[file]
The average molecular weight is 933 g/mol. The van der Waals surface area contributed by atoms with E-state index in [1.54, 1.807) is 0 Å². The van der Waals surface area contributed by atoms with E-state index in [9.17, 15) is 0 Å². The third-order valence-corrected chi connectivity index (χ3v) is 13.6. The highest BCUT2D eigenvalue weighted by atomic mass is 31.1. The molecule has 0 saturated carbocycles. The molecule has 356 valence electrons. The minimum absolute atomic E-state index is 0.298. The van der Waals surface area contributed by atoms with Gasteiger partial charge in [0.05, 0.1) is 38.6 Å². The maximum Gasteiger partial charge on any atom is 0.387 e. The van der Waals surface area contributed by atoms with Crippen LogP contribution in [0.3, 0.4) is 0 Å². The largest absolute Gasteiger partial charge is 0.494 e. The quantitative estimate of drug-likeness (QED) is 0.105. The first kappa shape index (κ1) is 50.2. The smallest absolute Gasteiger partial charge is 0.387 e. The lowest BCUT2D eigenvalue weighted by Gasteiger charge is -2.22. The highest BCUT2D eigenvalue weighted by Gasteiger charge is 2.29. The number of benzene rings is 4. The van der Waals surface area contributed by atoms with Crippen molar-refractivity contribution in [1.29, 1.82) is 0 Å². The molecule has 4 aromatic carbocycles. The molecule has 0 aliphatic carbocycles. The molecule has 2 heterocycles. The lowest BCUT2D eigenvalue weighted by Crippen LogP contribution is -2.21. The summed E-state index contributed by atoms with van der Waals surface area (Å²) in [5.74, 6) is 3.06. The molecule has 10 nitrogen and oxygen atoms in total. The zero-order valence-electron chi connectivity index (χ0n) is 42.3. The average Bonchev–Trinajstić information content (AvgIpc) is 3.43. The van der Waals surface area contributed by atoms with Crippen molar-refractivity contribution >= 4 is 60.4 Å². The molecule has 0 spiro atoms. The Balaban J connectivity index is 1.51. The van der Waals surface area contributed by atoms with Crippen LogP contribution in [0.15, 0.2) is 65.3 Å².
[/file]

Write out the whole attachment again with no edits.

The average molecular weight is 933 g/mol. The van der Waals surface area contributed by atoms with E-state index in [1.54, 1.807) is 0 Å². The van der Waals surface area contributed by atoms with E-state index in [9.17, 15) is 0 Å². The third-order valence-corrected chi connectivity index (χ3v) is 13.6. The highest BCUT2D eigenvalue weighted by atomic mass is 31.1. The molecule has 0 saturated carbocycles. The molecule has 356 valence electrons. The minimum absolute atomic E-state index is 0.298. The van der Waals surface area contributed by atoms with Gasteiger partial charge in [0.05, 0.1) is 38.6 Å². The maximum Gasteiger partial charge on any atom is 0.387 e. The van der Waals surface area contributed by atoms with Crippen LogP contribution in [0.3, 0.4) is 0 Å². The largest absolute Gasteiger partial charge is 0.494 e. The quantitative estimate of drug-likeness (QED) is 0.105. The first kappa shape index (κ1) is 50.2. The smallest absolute Gasteiger partial charge is 0.387 e. The lowest BCUT2D eigenvalue weighted by Gasteiger charge is -2.22. The highest BCUT2D eigenvalue weighted by Gasteiger charge is 2.29. The number of benzene rings is 4. The van der Waals surface area contributed by atoms with Crippen molar-refractivity contribution in [1.29, 1.82) is 0 Å². The molecule has 4 aromatic carbocycles. The molecule has 0 aliphatic carbocycles. The molecule has 2 heterocycles. The lowest BCUT2D eigenvalue weighted by Crippen LogP contribution is -2.21. The summed E-state index contributed by atoms with van der Waals surface area (Å²) in [5.74, 6) is 3.06. The molecule has 10 nitrogen and oxygen atoms in total. The zero-order valence-electron chi connectivity index (χ0n) is 42.3. The average Bonchev–Trinajstić information content (AvgIpc) is 3.43. The van der Waals surface area contributed by atoms with Crippen molar-refractivity contribution >= 4 is 60.4 Å². The molecule has 0 spiro atoms. The Balaban J connectivity index is 1.51. The van der Waals surface area contributed by atoms with Crippen LogP contribution in [0.15, 0.2) is 65.3 Å².